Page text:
Format

Send to:

Choose Destination
See comment in PubMed Commons below
Lancet. 2002 Jun 1;359(9321):1929-36.

Diagnosis of osteoporosis and assessment of fracture risk.

Author information

  • 1WHO Collaborating Centre for Metabolic Bone Diseases, University of Sheffield Medical School, Sheffield S10 2RX, UK. w.j.pontefract@sheffield.ac.uk

Abstract

The diagnosis of osteoporosis centres on the assessment of bone mineral density (BMD). Osteoporosis is defined as a BMD 2.5 SD or more below the average value for premenopausal women (T score < -2.5 SD). Severe osteoporosis denotes osteoporosis in the presence of one or more fragility fractures. The same absolute value for BMD used in women can be used in men. The recommended site for diagnosis is the proximal femur with dual energy X-ray absorptiometry (DXA). Other sites and validated techniques, however, can be used for fracture prediction. Although hip fracture prediction with BMD alone is at least as good as blood pressure readings to predict stroke, the predictive value of BMD can be enhanced by use of other factors, such as biochemical indices of bone resorption and clinical risk factors. Clinical risk factors that contribute to fracture risk independently of BMD include age, previous fragility fracture, premature menopause, a family history of hip fracture, and the use of oral corticosteroids. In the absence of validated population screening strategies, a case finding strategy is recommended based on the finding of risk factors. Treatment should be considered in individuals subsequently shown to have a high fracture risk. Because of the many techniques available for fracture risk assessment, the 10-year probability of fracture is the desirable measurement to determine intervention thresholds. Many treatments can be provided cost-effectively to men and women if hip fracture probability over 10 years ranges from 2% to 10% dependent on age.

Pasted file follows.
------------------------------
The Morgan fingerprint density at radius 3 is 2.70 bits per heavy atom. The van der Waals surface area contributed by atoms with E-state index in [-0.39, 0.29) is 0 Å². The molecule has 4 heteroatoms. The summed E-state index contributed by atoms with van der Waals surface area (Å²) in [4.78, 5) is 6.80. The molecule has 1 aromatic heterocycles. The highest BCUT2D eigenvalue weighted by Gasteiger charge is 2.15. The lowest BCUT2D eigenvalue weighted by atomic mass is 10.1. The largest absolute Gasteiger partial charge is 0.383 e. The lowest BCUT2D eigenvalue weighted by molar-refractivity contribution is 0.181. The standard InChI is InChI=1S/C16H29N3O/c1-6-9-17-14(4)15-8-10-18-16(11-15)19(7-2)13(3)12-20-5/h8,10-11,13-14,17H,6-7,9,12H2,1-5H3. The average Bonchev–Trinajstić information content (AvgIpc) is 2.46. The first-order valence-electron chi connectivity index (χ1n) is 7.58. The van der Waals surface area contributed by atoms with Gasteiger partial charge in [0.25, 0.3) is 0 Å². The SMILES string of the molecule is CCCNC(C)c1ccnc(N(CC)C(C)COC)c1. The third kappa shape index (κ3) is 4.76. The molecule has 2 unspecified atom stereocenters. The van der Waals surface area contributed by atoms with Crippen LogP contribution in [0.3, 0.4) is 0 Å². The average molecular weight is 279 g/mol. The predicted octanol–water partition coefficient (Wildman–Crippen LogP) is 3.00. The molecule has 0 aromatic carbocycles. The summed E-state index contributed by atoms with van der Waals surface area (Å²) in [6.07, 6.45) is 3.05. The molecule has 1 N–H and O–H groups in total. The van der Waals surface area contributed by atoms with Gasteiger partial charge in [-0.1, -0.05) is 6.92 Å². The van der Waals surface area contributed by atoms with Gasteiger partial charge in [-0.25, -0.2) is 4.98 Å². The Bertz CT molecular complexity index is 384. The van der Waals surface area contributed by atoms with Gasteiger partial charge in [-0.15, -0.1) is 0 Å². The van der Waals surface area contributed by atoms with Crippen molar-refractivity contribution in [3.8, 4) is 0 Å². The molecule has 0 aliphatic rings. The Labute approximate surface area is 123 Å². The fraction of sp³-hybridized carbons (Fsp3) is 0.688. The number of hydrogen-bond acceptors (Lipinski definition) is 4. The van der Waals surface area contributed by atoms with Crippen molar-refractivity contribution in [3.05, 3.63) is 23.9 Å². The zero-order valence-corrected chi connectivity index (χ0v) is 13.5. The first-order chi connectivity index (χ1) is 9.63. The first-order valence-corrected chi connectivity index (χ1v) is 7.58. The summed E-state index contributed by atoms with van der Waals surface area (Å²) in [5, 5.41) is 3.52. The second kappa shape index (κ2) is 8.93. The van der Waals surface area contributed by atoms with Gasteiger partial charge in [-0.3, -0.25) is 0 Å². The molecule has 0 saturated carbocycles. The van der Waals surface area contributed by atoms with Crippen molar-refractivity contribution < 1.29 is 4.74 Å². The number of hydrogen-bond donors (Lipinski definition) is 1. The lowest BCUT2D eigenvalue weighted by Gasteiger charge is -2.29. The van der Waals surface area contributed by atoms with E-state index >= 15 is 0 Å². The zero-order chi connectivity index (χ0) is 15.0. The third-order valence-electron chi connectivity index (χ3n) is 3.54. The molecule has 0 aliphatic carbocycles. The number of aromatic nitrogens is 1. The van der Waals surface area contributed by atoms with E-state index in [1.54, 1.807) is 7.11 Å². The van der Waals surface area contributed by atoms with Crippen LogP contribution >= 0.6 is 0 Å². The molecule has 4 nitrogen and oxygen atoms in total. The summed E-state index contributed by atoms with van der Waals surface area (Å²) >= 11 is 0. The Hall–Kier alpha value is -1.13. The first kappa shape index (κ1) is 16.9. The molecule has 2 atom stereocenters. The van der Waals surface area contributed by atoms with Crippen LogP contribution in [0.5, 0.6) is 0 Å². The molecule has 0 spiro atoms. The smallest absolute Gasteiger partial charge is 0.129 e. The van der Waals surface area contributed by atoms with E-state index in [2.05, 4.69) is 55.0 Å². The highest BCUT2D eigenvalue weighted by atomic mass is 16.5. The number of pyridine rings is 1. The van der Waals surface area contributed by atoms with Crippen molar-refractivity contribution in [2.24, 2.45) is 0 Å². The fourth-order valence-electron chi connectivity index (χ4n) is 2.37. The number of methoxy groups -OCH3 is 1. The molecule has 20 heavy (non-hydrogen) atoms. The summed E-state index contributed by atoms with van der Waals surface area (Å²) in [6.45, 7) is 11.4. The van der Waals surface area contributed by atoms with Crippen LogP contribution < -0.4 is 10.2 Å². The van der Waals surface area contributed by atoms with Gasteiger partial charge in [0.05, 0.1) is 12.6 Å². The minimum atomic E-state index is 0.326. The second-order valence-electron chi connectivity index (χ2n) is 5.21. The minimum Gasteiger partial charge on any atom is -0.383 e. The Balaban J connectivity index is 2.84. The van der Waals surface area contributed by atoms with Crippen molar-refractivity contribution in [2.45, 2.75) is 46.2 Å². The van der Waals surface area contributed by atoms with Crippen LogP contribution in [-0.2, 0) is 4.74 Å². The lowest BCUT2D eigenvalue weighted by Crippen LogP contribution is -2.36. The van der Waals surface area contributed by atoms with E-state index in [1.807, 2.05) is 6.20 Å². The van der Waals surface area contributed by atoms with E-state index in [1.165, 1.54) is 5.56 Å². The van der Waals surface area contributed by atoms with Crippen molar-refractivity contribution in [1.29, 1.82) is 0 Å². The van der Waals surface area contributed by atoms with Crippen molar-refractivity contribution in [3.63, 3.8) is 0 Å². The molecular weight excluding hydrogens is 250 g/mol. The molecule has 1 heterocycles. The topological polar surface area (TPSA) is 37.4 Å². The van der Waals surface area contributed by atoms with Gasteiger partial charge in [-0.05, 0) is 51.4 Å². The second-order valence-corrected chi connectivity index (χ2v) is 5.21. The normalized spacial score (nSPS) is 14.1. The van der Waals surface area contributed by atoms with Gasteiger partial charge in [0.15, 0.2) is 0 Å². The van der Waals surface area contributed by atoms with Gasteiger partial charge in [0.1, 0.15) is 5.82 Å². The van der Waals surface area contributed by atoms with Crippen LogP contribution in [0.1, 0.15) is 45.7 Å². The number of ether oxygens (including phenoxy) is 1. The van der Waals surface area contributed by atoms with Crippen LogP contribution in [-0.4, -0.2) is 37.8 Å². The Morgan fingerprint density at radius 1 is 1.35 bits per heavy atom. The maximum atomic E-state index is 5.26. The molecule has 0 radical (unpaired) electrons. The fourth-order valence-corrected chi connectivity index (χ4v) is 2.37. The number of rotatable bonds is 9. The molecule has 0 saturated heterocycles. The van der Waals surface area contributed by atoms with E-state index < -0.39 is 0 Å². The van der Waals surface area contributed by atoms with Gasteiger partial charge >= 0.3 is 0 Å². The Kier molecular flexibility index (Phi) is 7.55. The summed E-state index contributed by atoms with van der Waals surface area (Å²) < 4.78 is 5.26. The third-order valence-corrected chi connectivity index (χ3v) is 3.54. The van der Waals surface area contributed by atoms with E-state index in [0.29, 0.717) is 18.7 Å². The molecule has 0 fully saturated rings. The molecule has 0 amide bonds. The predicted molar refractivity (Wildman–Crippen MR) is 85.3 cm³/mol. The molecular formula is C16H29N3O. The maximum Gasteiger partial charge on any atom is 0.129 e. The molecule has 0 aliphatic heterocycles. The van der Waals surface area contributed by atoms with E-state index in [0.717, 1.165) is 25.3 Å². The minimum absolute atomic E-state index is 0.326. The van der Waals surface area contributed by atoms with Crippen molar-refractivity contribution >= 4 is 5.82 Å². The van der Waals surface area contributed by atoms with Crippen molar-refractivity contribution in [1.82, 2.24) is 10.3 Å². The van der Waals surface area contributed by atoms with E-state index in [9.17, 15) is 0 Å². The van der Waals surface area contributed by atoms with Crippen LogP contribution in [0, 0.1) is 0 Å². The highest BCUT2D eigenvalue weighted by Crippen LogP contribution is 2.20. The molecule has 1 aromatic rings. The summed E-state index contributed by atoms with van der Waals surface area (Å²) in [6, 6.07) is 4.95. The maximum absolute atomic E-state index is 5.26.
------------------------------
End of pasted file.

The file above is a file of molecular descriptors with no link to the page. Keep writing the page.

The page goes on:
PMID:
12057569
[PubMed - indexed for MEDLINE]
PubMed Commons home

PubMed Commons

0 comments
How to join PubMed Commons

    Supplemental Content

    Full text links

    Icon for Elsevier Science
    Loading ...
    Write to the Help Desk